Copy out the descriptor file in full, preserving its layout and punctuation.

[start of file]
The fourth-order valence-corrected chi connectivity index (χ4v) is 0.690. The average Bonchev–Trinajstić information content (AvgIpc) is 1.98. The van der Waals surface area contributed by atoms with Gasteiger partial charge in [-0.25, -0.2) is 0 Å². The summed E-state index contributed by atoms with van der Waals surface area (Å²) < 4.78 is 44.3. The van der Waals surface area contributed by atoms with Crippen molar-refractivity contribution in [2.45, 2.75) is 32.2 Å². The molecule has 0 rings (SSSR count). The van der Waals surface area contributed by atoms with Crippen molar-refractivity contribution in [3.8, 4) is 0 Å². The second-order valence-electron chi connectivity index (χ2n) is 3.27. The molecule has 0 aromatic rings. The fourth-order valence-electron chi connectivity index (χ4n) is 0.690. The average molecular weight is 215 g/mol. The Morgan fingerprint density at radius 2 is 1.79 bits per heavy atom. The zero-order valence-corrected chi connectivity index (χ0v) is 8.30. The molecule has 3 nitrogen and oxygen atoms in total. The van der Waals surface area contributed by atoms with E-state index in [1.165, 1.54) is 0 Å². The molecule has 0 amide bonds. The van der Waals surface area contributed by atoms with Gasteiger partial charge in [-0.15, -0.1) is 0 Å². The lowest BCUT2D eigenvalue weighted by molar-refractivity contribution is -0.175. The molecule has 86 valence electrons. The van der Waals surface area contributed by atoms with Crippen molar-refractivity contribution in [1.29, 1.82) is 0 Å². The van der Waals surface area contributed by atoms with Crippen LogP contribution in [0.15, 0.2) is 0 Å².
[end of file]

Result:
The fourth-order valence-corrected chi connectivity index (χ4v) is 0.690. The average Bonchev–Trinajstić information content (AvgIpc) is 1.98. The van der Waals surface area contributed by atoms with Gasteiger partial charge in [-0.25, -0.2) is 0 Å². The summed E-state index contributed by atoms with van der Waals surface area (Å²) < 4.78 is 44.3. The van der Waals surface area contributed by atoms with Crippen molar-refractivity contribution in [2.45, 2.75) is 32.2 Å². The molecule has 0 rings (SSSR count). The van der Waals surface area contributed by atoms with Crippen molar-refractivity contribution in [3.8, 4) is 0 Å². The second-order valence-electron chi connectivity index (χ2n) is 3.27. The molecule has 0 aromatic rings. The fourth-order valence-electron chi connectivity index (χ4n) is 0.690. The average molecular weight is 215 g/mol. The Morgan fingerprint density at radius 2 is 1.79 bits per heavy atom. The zero-order valence-corrected chi connectivity index (χ0v) is 8.30. The molecule has 3 nitrogen and oxygen atoms in total. The van der Waals surface area contributed by atoms with E-state index in [1.165, 1.54) is 0 Å². The molecule has 0 amide bonds. The van der Waals surface area contributed by atoms with Gasteiger partial charge in [-0.15, -0.1) is 0 Å². The lowest BCUT2D eigenvalue weighted by molar-refractivity contribution is -0.175. The molecule has 86 valence electrons. The van der Waals surface area contributed by atoms with Crippen molar-refractivity contribution in [1.29, 1.82) is 0 Å². The van der Waals surface area contributed by atoms with Crippen LogP contribution in [0.15, 0.2) is 0 Å².